End Illegal Logging: A Responsible Purchasing Policy

A Responsible Purchasing Policy

Standard Page - 2011-06-21
Greenpeace is campaigning for the Chinese government, industry and consumers to stop the importing and trade of timber and wood products that causes the destruction of forests. Through policy and law, corporate responsibility, and consumer awareness, China’s development need not come at the cost of our forests, whether within China or abroad.

Greenpeace is campaigning for the Chinese government, industry and consumers to stop the importing and trade of timber and wood products that causes the destruction of forests. Through policy and law, corporate responsibility, and consumer awareness, China’s development need not come at the cost of our forests, whether within China or abroad.

Stolen Wood in Your Home?

In April 2007, Greenpeace published a report exposing the connection between China’s construction and home furnishings industry and the global crisis in illegal logging. Many home improvement companies were selling products made from tropical hardwood species, including merbau from New Guinea, teak from Burma, jatoba from the Amazon and sapelli from Africa. Illegal logging is highly common in most of these places, and merbau is highly endangered.

The report called for home-furnishing retailers to take up their responsibility as the most visible link between producers and consumers to actively promote sustainably sourced timber and stop the sale of illegally forest products.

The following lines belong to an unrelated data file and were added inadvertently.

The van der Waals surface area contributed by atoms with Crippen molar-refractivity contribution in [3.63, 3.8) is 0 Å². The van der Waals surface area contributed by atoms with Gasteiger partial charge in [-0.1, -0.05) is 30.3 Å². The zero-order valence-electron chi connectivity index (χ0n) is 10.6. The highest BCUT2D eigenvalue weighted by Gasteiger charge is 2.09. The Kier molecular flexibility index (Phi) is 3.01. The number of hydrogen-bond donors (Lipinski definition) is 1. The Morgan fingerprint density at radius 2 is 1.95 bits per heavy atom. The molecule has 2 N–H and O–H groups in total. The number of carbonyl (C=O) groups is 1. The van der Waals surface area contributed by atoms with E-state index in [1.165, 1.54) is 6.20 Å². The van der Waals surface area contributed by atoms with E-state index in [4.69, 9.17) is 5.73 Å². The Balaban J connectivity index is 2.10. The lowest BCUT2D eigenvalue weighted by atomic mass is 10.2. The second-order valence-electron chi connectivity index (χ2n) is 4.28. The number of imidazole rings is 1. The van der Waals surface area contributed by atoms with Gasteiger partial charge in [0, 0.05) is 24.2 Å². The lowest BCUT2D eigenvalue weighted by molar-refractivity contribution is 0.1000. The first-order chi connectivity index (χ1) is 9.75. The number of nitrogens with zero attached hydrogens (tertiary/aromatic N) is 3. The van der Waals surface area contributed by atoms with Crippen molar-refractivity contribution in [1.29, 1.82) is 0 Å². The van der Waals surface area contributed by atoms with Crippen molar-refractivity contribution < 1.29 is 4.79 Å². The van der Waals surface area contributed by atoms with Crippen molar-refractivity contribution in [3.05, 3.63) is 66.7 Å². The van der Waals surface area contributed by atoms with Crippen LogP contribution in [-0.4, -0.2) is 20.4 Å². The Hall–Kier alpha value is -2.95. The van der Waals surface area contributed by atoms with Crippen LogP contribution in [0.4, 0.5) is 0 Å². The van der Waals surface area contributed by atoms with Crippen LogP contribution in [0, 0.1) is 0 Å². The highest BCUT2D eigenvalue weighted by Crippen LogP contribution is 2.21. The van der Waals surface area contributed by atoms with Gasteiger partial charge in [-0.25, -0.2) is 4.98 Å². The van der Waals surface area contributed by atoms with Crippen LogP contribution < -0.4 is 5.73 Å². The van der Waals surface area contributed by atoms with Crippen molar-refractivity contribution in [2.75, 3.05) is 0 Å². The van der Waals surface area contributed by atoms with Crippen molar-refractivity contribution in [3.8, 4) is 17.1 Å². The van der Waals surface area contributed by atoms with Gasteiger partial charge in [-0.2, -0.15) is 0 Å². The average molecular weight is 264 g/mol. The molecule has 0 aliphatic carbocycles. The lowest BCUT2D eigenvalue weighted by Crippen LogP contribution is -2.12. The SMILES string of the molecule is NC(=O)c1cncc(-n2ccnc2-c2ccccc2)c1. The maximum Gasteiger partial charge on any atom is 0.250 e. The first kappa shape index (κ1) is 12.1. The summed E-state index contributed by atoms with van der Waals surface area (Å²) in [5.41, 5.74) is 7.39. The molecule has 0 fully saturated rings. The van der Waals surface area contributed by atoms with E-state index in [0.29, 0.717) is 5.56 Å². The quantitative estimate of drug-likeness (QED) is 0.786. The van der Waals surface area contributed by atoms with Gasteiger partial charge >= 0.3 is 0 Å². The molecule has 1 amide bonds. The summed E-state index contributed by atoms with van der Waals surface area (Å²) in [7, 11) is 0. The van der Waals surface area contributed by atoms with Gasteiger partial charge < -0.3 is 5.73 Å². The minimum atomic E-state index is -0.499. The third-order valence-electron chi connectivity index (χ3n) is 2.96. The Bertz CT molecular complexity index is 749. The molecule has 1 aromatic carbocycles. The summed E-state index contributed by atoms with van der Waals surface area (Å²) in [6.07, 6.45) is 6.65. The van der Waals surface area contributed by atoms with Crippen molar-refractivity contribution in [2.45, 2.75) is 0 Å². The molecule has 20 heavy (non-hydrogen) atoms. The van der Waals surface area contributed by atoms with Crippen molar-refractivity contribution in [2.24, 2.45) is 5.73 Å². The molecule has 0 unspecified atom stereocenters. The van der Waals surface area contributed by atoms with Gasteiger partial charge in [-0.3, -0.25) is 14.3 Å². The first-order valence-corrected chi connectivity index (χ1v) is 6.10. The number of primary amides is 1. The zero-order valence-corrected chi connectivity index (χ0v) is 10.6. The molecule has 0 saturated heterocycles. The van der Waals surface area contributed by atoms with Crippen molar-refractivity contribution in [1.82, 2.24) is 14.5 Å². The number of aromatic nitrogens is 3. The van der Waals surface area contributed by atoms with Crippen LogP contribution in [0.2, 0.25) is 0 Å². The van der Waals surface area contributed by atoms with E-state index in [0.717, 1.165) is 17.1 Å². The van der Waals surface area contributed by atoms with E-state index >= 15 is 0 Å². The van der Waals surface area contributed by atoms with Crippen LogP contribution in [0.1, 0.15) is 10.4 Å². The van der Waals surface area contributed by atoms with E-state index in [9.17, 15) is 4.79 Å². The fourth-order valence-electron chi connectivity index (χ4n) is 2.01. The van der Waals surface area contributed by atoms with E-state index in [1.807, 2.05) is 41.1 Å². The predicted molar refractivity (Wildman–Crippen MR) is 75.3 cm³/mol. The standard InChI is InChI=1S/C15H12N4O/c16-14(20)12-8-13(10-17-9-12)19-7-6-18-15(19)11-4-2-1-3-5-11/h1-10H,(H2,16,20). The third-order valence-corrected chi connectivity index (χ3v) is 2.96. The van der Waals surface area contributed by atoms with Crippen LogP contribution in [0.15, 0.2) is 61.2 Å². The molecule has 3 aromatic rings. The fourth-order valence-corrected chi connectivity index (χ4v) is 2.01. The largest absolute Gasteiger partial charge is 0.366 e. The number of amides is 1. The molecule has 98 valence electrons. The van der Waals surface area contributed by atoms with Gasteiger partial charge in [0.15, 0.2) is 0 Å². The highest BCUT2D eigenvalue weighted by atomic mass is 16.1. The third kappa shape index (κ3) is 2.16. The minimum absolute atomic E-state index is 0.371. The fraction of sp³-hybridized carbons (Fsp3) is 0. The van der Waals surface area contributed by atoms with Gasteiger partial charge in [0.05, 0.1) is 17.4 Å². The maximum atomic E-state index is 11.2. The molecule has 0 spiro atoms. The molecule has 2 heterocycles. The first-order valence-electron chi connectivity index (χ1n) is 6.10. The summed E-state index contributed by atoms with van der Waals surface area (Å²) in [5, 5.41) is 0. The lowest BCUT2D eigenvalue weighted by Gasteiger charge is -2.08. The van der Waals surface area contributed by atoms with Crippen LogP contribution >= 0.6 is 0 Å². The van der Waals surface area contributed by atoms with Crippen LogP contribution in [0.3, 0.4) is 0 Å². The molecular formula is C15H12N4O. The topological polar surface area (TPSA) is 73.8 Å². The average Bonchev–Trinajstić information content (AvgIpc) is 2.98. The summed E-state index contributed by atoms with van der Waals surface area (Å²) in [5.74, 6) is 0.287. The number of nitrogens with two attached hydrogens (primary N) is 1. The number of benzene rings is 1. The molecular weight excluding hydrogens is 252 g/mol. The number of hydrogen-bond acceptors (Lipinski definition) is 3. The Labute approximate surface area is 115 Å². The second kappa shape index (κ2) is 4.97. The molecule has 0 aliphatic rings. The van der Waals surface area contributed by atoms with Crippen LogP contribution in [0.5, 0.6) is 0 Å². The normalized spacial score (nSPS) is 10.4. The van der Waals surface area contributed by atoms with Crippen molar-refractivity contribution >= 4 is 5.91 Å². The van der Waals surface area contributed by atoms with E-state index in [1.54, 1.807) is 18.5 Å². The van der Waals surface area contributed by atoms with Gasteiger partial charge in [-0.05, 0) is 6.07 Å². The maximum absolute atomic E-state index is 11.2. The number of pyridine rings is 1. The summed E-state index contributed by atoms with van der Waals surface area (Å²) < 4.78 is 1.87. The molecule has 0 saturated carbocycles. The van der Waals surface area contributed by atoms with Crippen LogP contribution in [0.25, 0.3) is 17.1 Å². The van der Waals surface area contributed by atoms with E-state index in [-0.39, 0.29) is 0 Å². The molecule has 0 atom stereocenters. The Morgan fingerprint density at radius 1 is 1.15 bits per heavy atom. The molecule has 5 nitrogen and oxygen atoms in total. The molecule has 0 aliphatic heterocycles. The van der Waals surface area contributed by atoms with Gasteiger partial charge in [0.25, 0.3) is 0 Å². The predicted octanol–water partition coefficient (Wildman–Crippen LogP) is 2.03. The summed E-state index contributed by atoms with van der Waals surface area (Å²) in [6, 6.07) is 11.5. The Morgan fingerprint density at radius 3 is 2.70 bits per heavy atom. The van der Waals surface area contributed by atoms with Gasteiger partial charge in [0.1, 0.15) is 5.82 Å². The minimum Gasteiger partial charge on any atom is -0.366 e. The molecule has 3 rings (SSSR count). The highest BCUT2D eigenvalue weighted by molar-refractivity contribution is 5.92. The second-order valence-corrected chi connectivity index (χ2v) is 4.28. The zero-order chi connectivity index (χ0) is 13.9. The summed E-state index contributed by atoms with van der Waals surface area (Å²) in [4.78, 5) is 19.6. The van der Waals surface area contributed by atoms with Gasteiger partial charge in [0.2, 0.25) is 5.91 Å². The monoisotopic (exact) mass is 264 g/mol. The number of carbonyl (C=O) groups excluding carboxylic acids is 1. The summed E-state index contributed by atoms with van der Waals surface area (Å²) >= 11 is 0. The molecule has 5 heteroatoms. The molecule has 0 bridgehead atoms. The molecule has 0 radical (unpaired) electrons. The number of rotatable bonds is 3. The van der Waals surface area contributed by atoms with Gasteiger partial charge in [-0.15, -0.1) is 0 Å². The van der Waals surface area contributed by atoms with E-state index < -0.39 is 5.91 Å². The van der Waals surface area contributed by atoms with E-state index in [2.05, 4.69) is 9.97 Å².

Many retailers responded positively to our report. In June 2007, worldwide home furnishings retailer B&Q committed to ensuring that all of its timber products in its 60 stores across China come from legal sources. The British company also committed to a three-year plan to guarantee that its wood and paper products come from certified responsible forests or recycled materials. In January 2011, B&Q became the first home furnishings company to sell FSC-certified flooring in China.

Other home improvement and furnishings companies, such as Home Depot, Orient Home and Leroy Merlin, have also promised to stop purchasing and selling illegally logged merbau.

Greenpeace’s Good Wood Guide helps consumers make responsible decisions when it comes time to renovate and decorate their homes.

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